China sees coronavirus ‘truth as problematic’, Global Security Forum told

By Tom Ravlic

October 15, 2021

UN agencies, including the WHO, play an important role but we often imbue them with responsibilities and authority that they don’t have.
Australian Foreign Minister Marise Payne, right, U.S. Deputy National Security Adviser Matthew Pottinger, left, and Permanent Secretary minister of Defense, Finland, Jukka Justin, center, during a panel discussion at the Raisina Dialogue global conference in New Delhi, India, Thursday, Jan. 16, 2020. (AP Photo/Manish Swarup)

The failure of the Chinese government to fully cooperate in investigations on the origins of the coronavirus pandemic should be no surprise, because of its single-power monopoly that sees truth as problematic, a former Trump administration national security adviser told the Global Security Forum this week.

Former soldier and journalist Matthew Pottinger served as a deputy national security adviser in the White House during the Trump administration from September 2019 to the day after the January 6 insurrection on the Capitol in the United States.

He told the audience attending the Global Security Forum both in-person in Doha and via webcast online that states led by dictators or a single party have the pursuit of maintenance of authority and power as their key priority.

“It prioritises always the preservation of a dictator’s or party’s monopoly on power, and truth is often very dangerous stuff to a party’s monopoly on power,” Pottinger said.

“There is nothing in it for Beijing as a single-party dictatorship. There is nothing in it for them to get to the bottom of how this thing actually emerged even though the future of public health in their country and in ours and every country in between depends on discovering the origin of this thing.

“We are not that much closer because Beijing has withheld any cooperation or the sharing of any data.”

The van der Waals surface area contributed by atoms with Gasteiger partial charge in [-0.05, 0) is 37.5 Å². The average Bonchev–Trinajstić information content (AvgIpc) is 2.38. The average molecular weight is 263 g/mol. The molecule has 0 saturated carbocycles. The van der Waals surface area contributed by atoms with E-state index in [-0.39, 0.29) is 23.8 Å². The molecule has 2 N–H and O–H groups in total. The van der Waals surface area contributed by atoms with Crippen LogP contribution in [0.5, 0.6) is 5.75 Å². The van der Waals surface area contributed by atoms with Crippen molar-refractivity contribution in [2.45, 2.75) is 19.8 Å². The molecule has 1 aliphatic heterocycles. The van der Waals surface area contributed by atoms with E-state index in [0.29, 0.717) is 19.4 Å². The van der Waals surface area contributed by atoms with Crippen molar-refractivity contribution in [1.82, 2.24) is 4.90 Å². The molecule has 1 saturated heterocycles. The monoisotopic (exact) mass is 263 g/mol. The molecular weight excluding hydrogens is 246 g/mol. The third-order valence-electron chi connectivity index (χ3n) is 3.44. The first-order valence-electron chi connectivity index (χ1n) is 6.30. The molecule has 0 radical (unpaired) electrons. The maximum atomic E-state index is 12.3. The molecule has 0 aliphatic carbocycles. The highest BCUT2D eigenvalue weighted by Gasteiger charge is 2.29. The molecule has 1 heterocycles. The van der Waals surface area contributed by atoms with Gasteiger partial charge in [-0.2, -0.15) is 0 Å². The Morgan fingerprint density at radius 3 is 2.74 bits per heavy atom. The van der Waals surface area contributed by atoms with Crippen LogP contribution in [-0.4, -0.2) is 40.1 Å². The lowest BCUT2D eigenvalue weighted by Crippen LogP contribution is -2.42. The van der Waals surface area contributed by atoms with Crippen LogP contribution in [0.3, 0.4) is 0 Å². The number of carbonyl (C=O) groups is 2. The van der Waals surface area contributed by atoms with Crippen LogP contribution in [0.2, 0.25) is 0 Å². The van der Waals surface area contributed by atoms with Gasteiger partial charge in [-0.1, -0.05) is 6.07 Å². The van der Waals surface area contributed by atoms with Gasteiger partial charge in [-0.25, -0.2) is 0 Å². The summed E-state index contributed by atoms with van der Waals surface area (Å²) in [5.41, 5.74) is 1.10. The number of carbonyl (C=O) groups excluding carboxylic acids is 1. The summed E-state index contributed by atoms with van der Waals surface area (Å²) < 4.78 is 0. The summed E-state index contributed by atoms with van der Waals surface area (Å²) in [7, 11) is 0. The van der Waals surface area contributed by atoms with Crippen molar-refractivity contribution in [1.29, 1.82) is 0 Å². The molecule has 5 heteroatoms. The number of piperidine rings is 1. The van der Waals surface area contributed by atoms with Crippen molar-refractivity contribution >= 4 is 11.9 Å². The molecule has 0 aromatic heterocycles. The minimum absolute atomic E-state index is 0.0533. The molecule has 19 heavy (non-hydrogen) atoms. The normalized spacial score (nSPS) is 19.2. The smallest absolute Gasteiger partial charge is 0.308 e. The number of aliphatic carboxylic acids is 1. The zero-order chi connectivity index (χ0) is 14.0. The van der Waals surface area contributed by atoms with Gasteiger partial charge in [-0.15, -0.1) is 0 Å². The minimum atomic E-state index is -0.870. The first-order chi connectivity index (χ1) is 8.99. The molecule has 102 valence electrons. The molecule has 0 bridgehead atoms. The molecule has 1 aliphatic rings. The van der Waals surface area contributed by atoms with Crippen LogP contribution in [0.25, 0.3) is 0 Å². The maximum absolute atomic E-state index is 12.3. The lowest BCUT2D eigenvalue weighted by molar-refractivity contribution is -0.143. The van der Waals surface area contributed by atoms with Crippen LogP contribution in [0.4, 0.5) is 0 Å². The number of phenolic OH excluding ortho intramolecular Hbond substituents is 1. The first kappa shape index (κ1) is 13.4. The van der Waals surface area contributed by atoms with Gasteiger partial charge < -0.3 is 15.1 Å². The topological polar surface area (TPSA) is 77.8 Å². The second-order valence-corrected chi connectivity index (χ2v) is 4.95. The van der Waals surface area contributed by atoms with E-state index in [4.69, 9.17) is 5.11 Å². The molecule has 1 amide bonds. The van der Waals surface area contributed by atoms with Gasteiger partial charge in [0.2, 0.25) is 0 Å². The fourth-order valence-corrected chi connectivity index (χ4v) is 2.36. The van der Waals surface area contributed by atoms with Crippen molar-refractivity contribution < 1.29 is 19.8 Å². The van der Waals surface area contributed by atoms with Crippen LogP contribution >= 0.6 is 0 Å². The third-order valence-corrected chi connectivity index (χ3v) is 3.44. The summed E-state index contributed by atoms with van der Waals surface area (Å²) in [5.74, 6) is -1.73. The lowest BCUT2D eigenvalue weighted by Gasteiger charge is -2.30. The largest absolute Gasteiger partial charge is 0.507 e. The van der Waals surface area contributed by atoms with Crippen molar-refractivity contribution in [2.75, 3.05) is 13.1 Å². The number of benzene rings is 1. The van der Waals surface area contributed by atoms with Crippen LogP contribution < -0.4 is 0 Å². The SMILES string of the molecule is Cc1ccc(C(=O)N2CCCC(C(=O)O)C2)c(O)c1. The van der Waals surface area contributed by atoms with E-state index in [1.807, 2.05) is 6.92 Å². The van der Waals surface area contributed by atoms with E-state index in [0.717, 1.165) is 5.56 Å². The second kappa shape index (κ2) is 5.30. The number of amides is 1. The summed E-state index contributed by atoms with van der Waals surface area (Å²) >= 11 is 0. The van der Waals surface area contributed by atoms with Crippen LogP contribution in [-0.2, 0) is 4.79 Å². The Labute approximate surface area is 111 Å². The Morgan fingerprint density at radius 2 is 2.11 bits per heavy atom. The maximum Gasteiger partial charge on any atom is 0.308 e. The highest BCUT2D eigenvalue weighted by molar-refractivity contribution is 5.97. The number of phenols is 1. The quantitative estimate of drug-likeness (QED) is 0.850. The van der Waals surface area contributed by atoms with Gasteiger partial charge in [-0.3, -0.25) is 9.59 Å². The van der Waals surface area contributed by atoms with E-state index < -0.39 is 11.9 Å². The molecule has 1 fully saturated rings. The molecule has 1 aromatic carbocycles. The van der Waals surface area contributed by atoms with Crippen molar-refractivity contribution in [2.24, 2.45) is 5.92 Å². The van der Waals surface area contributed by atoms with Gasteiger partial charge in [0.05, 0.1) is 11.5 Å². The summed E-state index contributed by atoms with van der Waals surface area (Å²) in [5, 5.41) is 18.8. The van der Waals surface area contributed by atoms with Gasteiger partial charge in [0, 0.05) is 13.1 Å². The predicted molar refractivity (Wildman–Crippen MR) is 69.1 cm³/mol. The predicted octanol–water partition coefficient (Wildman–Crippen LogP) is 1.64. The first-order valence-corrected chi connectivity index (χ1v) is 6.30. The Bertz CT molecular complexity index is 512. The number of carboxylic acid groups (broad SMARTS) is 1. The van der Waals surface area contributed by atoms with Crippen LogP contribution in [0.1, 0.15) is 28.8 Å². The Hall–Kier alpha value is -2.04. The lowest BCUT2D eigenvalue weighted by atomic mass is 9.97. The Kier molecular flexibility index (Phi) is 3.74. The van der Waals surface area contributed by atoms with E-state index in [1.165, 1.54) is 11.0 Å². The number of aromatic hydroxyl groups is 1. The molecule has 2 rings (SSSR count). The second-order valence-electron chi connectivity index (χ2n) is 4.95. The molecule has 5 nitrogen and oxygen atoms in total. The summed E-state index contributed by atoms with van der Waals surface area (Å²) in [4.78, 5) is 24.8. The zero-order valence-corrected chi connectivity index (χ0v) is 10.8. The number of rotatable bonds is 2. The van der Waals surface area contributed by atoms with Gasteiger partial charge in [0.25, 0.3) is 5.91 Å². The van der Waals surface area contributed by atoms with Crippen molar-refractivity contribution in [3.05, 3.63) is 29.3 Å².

Pottinger said that there were only two possibilities to the origin of COVID-19 that were being discussed — a natural origin or an accidental leak from a laboratory — and that he believed either is possible.

“I’ve looked at the ledger of circumstantial evidence on both sides,” Pottinger said. “I would say that the list of evidence accumulating on the side that this was an accidental leak far outweighs the circumstantial evidence that this time it was another natural origin, but we don’t know for sure.”

Pottinger pointed to the fact that organisations such as the World Health Organisation are unable to enforce global guidelines unless sovereign jurisdictions band together and use some form of political or economic coercion to force a non-complying country to abide by international health regulations.

“One of the things we have to be honest with ourselves about is that global institutions, UN agencies — including the WHO — play an important role but we often imbue them with responsibilities and authority that they don’t have and never really can have because they are not sovereign governments,” Pottinger said.

“They are institutions that every country in the world – including China – have some stake in. Varying stakes. The United States is by far the largest contributor to the WHO. It’s all very well to have rules but the WHO is unlikely to be able to enforce those kinds of rules.”


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